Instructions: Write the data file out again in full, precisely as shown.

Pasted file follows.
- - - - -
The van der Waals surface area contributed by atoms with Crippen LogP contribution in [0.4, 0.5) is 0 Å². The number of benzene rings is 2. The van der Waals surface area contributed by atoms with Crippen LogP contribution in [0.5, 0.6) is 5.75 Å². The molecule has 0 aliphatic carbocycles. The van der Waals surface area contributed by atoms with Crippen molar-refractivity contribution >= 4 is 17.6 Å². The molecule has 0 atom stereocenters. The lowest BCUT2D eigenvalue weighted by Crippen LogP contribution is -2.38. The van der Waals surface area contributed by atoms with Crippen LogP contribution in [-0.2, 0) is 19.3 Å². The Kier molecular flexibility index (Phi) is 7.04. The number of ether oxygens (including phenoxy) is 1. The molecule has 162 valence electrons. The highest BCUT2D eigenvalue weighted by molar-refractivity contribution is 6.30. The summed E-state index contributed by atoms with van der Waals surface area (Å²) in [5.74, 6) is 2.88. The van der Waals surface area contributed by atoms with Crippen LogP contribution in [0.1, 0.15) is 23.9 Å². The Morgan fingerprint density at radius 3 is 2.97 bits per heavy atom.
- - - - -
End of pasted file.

The van der Waals surface area contributed by atoms with Crippen LogP contribution in [0.4, 0.5) is 0 Å². The number of benzene rings is 2. The van der Waals surface area contributed by atoms with Crippen LogP contribution in [0.5, 0.6) is 5.75 Å². The molecule has 0 aliphatic carbocycles. The van der Waals surface area contributed by atoms with Crippen molar-refractivity contribution >= 4 is 17.6 Å². The molecule has 0 atom stereocenters. The lowest BCUT2D eigenvalue weighted by Crippen LogP contribution is -2.38. The van der Waals surface area contributed by atoms with Crippen LogP contribution in [-0.2, 0) is 19.3 Å². The Kier molecular flexibility index (Phi) is 7.04. The number of ether oxygens (including phenoxy) is 1. The molecule has 162 valence electrons. The highest BCUT2D eigenvalue weighted by molar-refractivity contribution is 6.30. The summed E-state index contributed by atoms with van der Waals surface area (Å²) in [5.74, 6) is 2.88. The van der Waals surface area contributed by atoms with Crippen LogP contribution in [0.1, 0.15) is 23.9 Å². The Morgan fingerprint density at radius 3 is 2.97 bits per heavy atom.